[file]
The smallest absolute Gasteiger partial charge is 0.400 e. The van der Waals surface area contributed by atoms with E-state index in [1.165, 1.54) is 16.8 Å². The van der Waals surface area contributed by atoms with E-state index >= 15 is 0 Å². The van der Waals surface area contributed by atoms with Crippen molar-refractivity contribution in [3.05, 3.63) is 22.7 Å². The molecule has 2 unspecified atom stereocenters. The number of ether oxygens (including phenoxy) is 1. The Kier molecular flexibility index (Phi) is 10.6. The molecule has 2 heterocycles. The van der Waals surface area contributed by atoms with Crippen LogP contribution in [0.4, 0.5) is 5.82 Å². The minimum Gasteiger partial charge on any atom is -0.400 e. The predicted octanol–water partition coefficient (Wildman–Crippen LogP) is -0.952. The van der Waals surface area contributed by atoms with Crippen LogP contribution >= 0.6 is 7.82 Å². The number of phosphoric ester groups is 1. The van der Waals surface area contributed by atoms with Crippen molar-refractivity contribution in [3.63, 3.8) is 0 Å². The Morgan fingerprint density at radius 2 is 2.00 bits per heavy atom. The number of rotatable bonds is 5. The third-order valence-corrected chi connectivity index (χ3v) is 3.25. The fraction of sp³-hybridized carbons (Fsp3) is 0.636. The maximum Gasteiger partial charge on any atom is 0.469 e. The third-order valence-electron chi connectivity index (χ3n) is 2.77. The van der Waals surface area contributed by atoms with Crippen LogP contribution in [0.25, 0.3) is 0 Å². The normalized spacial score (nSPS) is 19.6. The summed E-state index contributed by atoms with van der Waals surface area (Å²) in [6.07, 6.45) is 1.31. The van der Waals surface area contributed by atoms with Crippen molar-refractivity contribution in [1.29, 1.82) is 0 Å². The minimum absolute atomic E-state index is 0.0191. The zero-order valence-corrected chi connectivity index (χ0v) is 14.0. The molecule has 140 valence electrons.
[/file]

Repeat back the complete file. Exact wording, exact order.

The smallest absolute Gasteiger partial charge is 0.400 e. The van der Waals surface area contributed by atoms with E-state index in [1.165, 1.54) is 16.8 Å². The van der Waals surface area contributed by atoms with E-state index >= 15 is 0 Å². The van der Waals surface area contributed by atoms with Crippen molar-refractivity contribution in [3.05, 3.63) is 22.7 Å². The molecule has 2 unspecified atom stereocenters. The number of ether oxygens (including phenoxy) is 1. The Kier molecular flexibility index (Phi) is 10.6. The molecule has 2 heterocycles. The van der Waals surface area contributed by atoms with Crippen LogP contribution in [0.4, 0.5) is 5.82 Å². The minimum Gasteiger partial charge on any atom is -0.400 e. The predicted octanol–water partition coefficient (Wildman–Crippen LogP) is -0.952. The van der Waals surface area contributed by atoms with Crippen LogP contribution >= 0.6 is 7.82 Å². The number of phosphoric ester groups is 1. The van der Waals surface area contributed by atoms with Crippen molar-refractivity contribution in [3.63, 3.8) is 0 Å². The Morgan fingerprint density at radius 2 is 2.00 bits per heavy atom. The number of rotatable bonds is 5. The third-order valence-corrected chi connectivity index (χ3v) is 3.25. The fraction of sp³-hybridized carbons (Fsp3) is 0.636. The maximum Gasteiger partial charge on any atom is 0.469 e. The third-order valence-electron chi connectivity index (χ3n) is 2.77. The van der Waals surface area contributed by atoms with Crippen LogP contribution in [0.25, 0.3) is 0 Å². The normalized spacial score (nSPS) is 19.6. The summed E-state index contributed by atoms with van der Waals surface area (Å²) in [6.07, 6.45) is 1.31. The van der Waals surface area contributed by atoms with Crippen molar-refractivity contribution in [1.29, 1.82) is 0 Å². The minimum absolute atomic E-state index is 0.0191. The zero-order valence-corrected chi connectivity index (χ0v) is 14.0. The molecule has 140 valence electrons.